When Harper Lee, author of the Pulitzer Prize-winning novel “To Kill A Mockingbird,” passed away in 2016, President Barack Obama said, “Ms. Lee changed America for the better. And there is no higher tribute we can offer her than to keep telling this timeless American story.”
But when a high school in Shorewood, Wisconsin planned a drama production of “To Kill a Mockingbird,” it set off controversy over the racial epithets used in the play. Despite a storyline that indicts racism, school administrators in Shorewood cancelled the production, flogging themselves and pledging to do “more outreach to engage in dialogue about the sensitivity of this performance.” The story that President Obama encouraged Americans to tell can apparently no longer be told.
This type of political correctness is, as many know, not an isolated incident. In April, an 11-year old girl in New York was allegedly told that she could not focus on President Trump for an assignment on personal heroes, and was told instead to focus on former President Obama. Schools are even banning the red “Make America Great Again” hats and “USA” chants. Left-wing politics and political correctness are increasingly a feature of public schools, and parents are taking notice.
A Wisconsin Institute for Law and Liberty (WILL) poll of 1,400 registered Wisconsin voters found 40 percent of parents were either “concerned” or “very concerned” about the extent to which their children’s schools promote a liberal ideology, including 66 percent of Republicans. When asked about their concern over politics in the classroom more generally, nearly 50 percent of all respondents to the poll said they were concerned. That’s nearly 70 percent of Republicans who were polled, 47 percent of independents, and 25 percent of Democrats.
Similar phenomena have been documented throughout the country. The Cato Institute tracks the cultural conflicts that regularly occur in American schools, and according to their research, the nation is dotted with incidents where a family’s values may not align with those embraced in their child’s assigned public school. This is hardly surprising when surveys of teachers have found the profession to be one of the most liberal in the country.
What is perhaps most striking about WILL’s finding, however, is that parents are aware of these clashes of values, and some are beginning to understand the solution lies in providing more education options to families.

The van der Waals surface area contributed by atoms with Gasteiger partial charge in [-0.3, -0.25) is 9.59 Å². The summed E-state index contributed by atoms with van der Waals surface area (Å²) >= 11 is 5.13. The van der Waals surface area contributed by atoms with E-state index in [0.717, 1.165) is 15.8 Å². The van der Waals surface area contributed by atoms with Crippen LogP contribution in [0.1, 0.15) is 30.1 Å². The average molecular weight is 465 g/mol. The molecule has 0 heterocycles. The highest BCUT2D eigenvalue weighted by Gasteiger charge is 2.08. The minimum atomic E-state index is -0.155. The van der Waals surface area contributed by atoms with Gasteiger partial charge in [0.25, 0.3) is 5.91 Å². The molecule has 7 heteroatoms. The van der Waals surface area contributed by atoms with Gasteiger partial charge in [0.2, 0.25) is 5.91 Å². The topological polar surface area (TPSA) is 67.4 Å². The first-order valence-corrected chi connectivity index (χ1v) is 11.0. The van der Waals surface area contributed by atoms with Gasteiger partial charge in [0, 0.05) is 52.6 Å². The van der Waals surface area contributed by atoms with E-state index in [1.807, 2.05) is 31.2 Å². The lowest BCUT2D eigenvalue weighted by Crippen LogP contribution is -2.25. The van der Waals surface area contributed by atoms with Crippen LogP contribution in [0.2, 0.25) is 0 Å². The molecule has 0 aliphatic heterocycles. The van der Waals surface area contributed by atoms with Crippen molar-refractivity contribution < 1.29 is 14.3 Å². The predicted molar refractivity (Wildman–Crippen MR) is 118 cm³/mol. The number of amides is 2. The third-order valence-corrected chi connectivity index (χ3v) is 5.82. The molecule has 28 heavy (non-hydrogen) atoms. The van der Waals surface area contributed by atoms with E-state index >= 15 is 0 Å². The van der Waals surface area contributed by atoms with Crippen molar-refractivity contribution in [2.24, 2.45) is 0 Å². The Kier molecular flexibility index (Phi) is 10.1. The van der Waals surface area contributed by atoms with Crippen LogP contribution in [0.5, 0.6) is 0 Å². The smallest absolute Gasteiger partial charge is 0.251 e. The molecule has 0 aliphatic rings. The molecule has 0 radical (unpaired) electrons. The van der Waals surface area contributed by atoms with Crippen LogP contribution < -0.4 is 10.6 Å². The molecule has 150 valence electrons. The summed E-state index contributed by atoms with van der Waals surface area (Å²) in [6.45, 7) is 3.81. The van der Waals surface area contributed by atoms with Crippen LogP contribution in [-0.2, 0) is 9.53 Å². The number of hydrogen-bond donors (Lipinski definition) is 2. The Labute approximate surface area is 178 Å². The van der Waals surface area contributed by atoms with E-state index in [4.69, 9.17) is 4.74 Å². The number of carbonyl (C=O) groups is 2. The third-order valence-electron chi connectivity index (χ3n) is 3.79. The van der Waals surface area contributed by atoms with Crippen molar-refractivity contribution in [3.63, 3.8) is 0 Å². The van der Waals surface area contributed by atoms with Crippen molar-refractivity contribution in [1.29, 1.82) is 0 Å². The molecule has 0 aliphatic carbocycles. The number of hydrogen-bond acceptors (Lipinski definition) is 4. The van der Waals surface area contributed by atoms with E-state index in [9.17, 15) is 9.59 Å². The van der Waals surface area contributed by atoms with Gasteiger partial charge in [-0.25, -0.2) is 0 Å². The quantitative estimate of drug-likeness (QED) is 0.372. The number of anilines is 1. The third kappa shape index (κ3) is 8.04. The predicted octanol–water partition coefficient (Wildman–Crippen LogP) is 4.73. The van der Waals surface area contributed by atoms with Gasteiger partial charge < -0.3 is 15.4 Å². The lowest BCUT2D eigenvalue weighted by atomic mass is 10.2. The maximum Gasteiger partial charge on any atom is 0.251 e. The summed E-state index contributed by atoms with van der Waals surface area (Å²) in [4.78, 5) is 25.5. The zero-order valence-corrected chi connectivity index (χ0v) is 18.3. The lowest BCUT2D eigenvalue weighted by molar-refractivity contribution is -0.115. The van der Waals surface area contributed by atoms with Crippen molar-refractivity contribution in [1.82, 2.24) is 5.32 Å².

According to the results, a parent who is concerned about ideology in the classroom is 6 percent more likely to support school vouchers than a parent who isn’t concerned. Just as the failure of urban public schools galvanized parents to demand more education options, the increasingly left-wing tilt in public schools just might fuel a whole new demand for school choice among parents who are sick of political correctness and indoctrination.
It is common for education reform advocates to get caught up in pushing information about improved test scores or college entrance rates. That evidence is important, and should not be ignored. But school choice is much more than that. And focusing on academic success alone misses the new and emerging opportunity to provide better options to parents concerned about the political and cultural environment of their child’s school.
The United States is a large and increasingly diverse country. Conflicts between culture, values, and politics will only become more common. This is why a “one-size-fits-all” public school system is likely to exacerbate many of these conflicts, not mitigate them.
With school choice increasingly under attack, it is just as vital for those who care about education quality and individual liberty to focus on the notion that every student has the right to attend a school that won’t undermine his family’s values. The very health of our nation and a future that embraces pluralism might just depend on it.